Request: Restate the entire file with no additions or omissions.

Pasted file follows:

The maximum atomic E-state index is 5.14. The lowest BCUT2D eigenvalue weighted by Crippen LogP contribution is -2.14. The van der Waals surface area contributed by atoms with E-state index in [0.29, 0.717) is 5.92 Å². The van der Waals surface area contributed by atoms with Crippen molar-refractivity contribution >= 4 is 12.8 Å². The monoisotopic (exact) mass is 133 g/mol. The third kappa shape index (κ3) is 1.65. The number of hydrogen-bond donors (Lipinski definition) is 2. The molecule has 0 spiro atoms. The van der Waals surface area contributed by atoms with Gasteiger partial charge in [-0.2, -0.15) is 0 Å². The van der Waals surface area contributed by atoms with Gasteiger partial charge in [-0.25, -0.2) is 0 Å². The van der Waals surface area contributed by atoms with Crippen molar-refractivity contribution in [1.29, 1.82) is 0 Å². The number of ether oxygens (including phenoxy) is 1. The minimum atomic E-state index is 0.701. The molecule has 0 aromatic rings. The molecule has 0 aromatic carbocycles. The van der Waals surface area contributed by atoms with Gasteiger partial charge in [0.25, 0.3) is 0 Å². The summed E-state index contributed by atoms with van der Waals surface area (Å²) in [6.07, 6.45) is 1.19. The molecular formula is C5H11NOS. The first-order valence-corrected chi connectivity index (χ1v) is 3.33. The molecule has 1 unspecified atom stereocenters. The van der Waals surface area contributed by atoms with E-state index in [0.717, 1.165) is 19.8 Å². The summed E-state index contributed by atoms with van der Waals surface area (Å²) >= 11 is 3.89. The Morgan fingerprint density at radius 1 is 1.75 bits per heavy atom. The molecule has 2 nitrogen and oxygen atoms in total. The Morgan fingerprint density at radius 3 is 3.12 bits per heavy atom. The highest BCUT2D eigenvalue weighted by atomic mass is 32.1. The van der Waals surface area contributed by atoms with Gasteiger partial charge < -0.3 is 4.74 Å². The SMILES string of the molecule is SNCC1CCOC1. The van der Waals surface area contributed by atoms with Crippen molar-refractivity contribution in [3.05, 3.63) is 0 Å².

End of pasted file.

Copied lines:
The maximum atomic E-state index is 5.14. The lowest BCUT2D eigenvalue weighted by Crippen LogP contribution is -2.14. The van der Waals surface area contributed by atoms with E-state index in [0.29, 0.717) is 5.92 Å². The van der Waals surface area contributed by atoms with Crippen molar-refractivity contribution >= 4 is 12.8 Å². The monoisotopic (exact) mass is 133 g/mol. The third kappa shape index (κ3) is 1.65. The number of hydrogen-bond donors (Lipinski definition) is 2. The molecule has 0 spiro atoms. The van der Waals surface area contributed by atoms with Gasteiger partial charge in [-0.2, -0.15) is 0 Å². The van der Waals surface area contributed by atoms with Gasteiger partial charge in [-0.25, -0.2) is 0 Å². The van der Waals surface area contributed by atoms with Crippen molar-refractivity contribution in [1.29, 1.82) is 0 Å². The number of ether oxygens (including phenoxy) is 1. The minimum atomic E-state index is 0.701. The molecule has 0 aromatic rings. The molecule has 0 aromatic carbocycles. The van der Waals surface area contributed by atoms with Gasteiger partial charge in [0.25, 0.3) is 0 Å². The summed E-state index contributed by atoms with van der Waals surface area (Å²) in [6.07, 6.45) is 1.19. The molecular formula is C5H11NOS. The first-order valence-corrected chi connectivity index (χ1v) is 3.33. The molecule has 1 unspecified atom stereocenters. The van der Waals surface area contributed by atoms with E-state index in [0.717, 1.165) is 19.8 Å². The summed E-state index contributed by atoms with van der Waals surface area (Å²) >= 11 is 3.89. The Morgan fingerprint density at radius 1 is 1.75 bits per heavy atom. The molecule has 2 nitrogen and oxygen atoms in total. The Morgan fingerprint density at radius 3 is 3.12 bits per heavy atom. The highest BCUT2D eigenvalue weighted by atomic mass is 32.1. The van der Waals surface area contributed by atoms with Gasteiger partial charge < -0.3 is 4.74 Å². The SMILES string of the molecule is SNCC1CCOC1. The van der Waals surface area contributed by atoms with Crippen molar-refractivity contribution in [3.05, 3.63) is 0 Å².